Many myths exist around ‘natural talent’. Jimi’s ability wasn’t god-given, he practised so much he noodled on the toilet. Pull back the curtain and, time and again, it’s drive that leads to success.
“It’s about how much you love the guitar,” says Wille Edwards, frontman of Cornwall’s Wille And The Bandits. “How much you want it and how much you’re willing to push yourself. You have to have the passion and that, in turn, creates an ability and your own character.”
The fruits of Wille’s own labours are manifested in a blend of warped slide guitar, acoustic chunk and blazing distortion. At its heart is Wille’s signature Anderwood Weissenborn, which together with a twin Fender amp set-up and some John Martyn-esque effects devilry, makes for a uniquely potent slide sound.
“The character of the Weissenborn is that it’s hollow right through the neck,” explains Wille. “Mine has a chamber where the pickup sits and it’s got infinite sustain. It’s like Gary Moore times 10!”
Wille discovered slide guitar while spending two years busking Australia, performing six hours a day. An informal apprenticeship with a “stomp box and slide” player known only as ‘Smokey’ introduced him to classic rock riffs, the Weissenborn-style lap guitar and the basis of his innovative technique. “It really hit me that this is what I wanted to do and this was how I wanted to play my guitar,” he reflects.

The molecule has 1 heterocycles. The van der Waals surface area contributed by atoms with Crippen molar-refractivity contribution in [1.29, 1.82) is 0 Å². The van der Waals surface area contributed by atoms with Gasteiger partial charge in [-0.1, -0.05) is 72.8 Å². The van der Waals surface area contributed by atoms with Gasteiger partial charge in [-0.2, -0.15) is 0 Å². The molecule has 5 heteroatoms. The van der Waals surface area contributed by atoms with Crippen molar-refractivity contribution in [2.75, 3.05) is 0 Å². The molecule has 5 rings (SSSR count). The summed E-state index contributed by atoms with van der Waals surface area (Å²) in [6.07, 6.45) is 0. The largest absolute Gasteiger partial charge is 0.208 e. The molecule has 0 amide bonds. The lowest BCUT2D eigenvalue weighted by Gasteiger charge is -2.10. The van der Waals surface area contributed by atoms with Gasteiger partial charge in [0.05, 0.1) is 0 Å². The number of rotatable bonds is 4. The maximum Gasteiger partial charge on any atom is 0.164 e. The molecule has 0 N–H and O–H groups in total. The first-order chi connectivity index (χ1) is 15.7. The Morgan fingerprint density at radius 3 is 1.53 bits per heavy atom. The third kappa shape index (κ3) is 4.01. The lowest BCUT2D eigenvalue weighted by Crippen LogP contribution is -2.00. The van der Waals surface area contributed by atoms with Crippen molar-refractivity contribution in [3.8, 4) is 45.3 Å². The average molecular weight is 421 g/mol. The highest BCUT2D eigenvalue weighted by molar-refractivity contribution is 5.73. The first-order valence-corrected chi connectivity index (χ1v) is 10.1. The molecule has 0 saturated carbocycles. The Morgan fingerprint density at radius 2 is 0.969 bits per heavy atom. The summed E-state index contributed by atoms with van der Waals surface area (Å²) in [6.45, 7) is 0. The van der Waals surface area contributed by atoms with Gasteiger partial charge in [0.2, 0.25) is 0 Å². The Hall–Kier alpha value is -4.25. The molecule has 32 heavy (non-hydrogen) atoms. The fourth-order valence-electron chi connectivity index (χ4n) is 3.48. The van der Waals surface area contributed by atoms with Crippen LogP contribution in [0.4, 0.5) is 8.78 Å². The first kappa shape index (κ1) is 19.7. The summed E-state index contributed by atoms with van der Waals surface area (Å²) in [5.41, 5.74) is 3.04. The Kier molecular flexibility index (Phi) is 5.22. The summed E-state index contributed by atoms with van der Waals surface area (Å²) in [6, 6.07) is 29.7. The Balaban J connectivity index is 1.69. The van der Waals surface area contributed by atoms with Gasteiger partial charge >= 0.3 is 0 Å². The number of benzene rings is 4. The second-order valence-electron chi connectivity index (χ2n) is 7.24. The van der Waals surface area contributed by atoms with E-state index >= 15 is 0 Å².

“And I’ve just gone on a mad journey since then… that [busker’s] work ethic has never left us.” For those left in doubt, four albums (including the recent Steal), plus an average 200 to 250 live outings a year prove that point rather ably. “We didn’t have an agenda, we weren’t targeting a market, we just loved it,” summarises Wille. “And it meant that we didn’t have to get jobs!”
- For fans of: John Butler Trio, AC/DC
- Hear: 1970